The question; women and social media?
Does the fact that women love and lead the social media frenzy translate into making a career in technology more accessible? Wish it did but clearly the statistics tell a different story. Even though internet usage is virtually the same for girls and boys, apart from twitter where women seem to lead the craze, boys are five times more likely to choose a career in technology so why do girls not want to be geeks? That right there, the work GEEK, conjures up a pretty boring image – nerdy, glasses, unattractive, male, code tapping, intense etc..
This is a story of perception not ability. And although we have some fab role models in this sector including Sheryl Sandberg, number two at Facebook and the recently promoted Marissa Mayer at Yahoo the global icons are still all male – Jobs, Gates, Bezos, Brin, Zuckerberg, in fact several of them have even been the stars of their own biographical movies.
We have to make this sector more attractive to girls from an early age. We know girls tend to lean to the creative and communication sectors and IT is a core requisite for these industries but all we ever see or learn about at school when we discuss IT is coding, spreadsheets, databases and infrastructures yawn yawn! We also have to keep pioneering to enable more women to get to the top as with other sectors if girls cannot see any females at the top they automatically write the industry off as not for them.
There are many organisations doing great work to facilitate this shift www.theladygeek.com www.girlgeekdinners.com; www.girlgeek.org and the Government funded STEM (Science, Technology, Engineering and Maths) programmes but I can’t help but think these organisations are only working with girls that have already made the decision to be geeks and love all things geeky!! Including being called one!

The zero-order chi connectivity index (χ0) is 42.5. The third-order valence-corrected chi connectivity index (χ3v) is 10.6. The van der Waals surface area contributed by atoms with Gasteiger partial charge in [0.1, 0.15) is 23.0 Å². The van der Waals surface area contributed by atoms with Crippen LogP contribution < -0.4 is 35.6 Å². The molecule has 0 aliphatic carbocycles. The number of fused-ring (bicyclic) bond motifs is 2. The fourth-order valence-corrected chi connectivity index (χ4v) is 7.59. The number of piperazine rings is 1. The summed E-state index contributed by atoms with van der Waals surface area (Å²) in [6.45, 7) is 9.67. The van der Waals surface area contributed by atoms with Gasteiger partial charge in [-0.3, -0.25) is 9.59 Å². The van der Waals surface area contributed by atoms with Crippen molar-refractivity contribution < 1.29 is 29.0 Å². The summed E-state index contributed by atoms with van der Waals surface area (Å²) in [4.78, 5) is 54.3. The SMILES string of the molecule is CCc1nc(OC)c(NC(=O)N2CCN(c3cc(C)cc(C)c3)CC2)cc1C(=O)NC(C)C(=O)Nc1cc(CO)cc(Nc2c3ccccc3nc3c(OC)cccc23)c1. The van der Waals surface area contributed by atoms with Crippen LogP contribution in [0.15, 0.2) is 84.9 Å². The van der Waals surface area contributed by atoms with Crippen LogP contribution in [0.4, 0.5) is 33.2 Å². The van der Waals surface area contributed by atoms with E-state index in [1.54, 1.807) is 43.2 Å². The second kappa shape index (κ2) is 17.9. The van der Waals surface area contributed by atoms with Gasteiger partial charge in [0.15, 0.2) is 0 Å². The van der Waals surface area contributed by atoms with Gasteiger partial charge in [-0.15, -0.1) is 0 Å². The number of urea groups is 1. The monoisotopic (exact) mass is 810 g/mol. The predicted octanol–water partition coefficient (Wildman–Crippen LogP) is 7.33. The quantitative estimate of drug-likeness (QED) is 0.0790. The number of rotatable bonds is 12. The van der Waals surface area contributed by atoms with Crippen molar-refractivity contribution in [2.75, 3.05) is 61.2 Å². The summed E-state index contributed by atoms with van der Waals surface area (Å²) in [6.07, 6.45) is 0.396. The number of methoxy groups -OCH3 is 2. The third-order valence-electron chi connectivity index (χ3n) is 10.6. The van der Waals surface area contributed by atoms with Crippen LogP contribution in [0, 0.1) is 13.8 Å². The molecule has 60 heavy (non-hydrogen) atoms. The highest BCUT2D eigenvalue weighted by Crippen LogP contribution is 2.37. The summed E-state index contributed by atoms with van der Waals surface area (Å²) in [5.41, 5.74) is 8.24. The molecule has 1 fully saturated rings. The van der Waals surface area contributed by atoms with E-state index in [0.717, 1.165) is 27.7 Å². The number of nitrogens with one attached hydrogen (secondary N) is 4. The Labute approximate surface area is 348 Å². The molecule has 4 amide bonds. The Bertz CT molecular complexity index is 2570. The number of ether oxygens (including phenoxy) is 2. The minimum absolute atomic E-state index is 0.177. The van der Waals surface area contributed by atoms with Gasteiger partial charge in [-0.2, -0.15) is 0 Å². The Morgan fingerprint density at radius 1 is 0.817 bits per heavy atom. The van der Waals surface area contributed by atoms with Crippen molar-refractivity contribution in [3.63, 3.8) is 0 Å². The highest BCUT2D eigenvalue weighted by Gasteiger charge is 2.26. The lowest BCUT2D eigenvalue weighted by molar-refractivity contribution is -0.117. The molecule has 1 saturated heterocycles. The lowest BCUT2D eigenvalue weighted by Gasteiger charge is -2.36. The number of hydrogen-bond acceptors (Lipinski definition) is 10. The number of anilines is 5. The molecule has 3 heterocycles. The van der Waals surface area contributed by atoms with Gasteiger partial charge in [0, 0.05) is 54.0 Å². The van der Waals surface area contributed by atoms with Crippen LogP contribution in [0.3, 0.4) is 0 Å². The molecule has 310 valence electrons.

If we are going to create a step change and encourage more girls to engage the sector needs a brand overhaul carried out by non geeks! If you look at some of the up and coming sites encouraging women to progress in this industry like www.binarygirl.com or the aforementioned www.girlgeek.org as a creative communicator I am already turned off the minute I arrive on their home page. Now I accept I am not, and never will be a geek, but I am a pro-active social media user and I am keen to encourage more girls to enter the profession. I, along with our young girls need to be turned on by the opportunities in IT and to be honest I see little out there making me jump up and down with glee!
I think our educators have fallen into the complacent trap of simply delivering the same lessons, in the same way to girls as they do to boys and this simply does not work with this subject. This creates a challenge but until we get real about the differences in how we learn and process information; give the sector a brand makeover and promote more female role models, I feel this sector will remain male dominated for years to come.